- Report it immediately to their local IRS stakeholder liaison. Speed is critical. IRS stakeholder liaisons will ensure all the appropriate IRS offices are alerted. If reported quickly, the IRS can take steps to block fraudulent returns in the clients' names and will assist tax pros through the process.
- Email the Federation of Tax Administrators at [email protected]. They will provide guidance on reporting to state tax agencies. Most states require that the state attorney general be notified of data breaches.
- Let your clients know of the security issue and that they could have been impacted. Suggest appropriate actions, such as obtaining an Identity Protection Personal Identification Number (IP PIN) or completing Form 14039, Identity Theft Affidavit, if applicable.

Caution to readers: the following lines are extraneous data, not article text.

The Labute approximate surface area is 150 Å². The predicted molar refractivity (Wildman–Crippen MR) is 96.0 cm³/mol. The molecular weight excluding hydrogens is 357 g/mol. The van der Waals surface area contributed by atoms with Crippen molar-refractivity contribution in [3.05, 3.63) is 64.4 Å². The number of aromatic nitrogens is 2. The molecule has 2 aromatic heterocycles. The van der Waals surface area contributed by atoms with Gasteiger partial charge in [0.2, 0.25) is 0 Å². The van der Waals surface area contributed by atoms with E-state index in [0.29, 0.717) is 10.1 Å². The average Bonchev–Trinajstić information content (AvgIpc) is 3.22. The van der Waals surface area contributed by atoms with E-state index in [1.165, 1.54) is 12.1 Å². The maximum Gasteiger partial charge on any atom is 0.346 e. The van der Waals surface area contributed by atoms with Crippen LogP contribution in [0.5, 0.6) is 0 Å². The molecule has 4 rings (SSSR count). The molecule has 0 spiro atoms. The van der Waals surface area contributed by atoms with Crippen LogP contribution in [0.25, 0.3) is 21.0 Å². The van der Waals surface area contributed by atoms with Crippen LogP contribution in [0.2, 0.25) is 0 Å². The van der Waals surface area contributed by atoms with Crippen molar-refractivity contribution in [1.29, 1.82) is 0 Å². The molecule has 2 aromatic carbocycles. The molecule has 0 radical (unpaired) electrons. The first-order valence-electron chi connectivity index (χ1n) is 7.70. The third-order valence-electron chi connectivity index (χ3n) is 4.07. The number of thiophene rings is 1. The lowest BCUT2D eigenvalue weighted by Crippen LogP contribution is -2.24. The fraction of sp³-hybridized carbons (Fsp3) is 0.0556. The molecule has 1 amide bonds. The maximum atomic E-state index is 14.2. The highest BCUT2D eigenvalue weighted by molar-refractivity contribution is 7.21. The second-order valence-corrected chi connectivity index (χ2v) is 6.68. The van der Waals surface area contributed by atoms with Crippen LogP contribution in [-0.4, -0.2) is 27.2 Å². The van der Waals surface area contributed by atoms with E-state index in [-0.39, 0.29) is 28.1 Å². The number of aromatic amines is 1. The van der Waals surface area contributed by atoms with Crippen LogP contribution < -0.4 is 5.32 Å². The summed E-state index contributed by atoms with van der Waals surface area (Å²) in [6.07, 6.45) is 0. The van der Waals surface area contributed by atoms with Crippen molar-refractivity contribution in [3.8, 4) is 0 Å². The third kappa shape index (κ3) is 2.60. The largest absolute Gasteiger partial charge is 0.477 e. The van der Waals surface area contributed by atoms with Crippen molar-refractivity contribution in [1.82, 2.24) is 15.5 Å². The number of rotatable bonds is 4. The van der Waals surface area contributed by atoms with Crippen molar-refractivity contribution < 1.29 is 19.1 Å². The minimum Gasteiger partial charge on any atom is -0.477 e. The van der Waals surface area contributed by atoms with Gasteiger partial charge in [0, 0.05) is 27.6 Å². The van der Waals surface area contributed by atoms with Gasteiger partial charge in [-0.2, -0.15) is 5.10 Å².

The IRS also has more on its special web page Data Theft Information for Tax Professionals.
Individual taxpayers, either personal or business, also should report any type of suspected scam message. Questionable unsolicited emails should be sent to [email protected].
The IRS says you can simply forward the message, but it helps cybersecurity experts more if you send the full email header to help them identify the scheme. The IRS.gov Report Phishing and Online Scams page provides complete details.
You also can report scams to the Treasury Inspector General for Tax Administration (TIGTA) or the Internet Crime Complaint Center. The Federal Communications Commission's (FTC's) Smartphone Security Checker is also a useful tool against mobile security threats.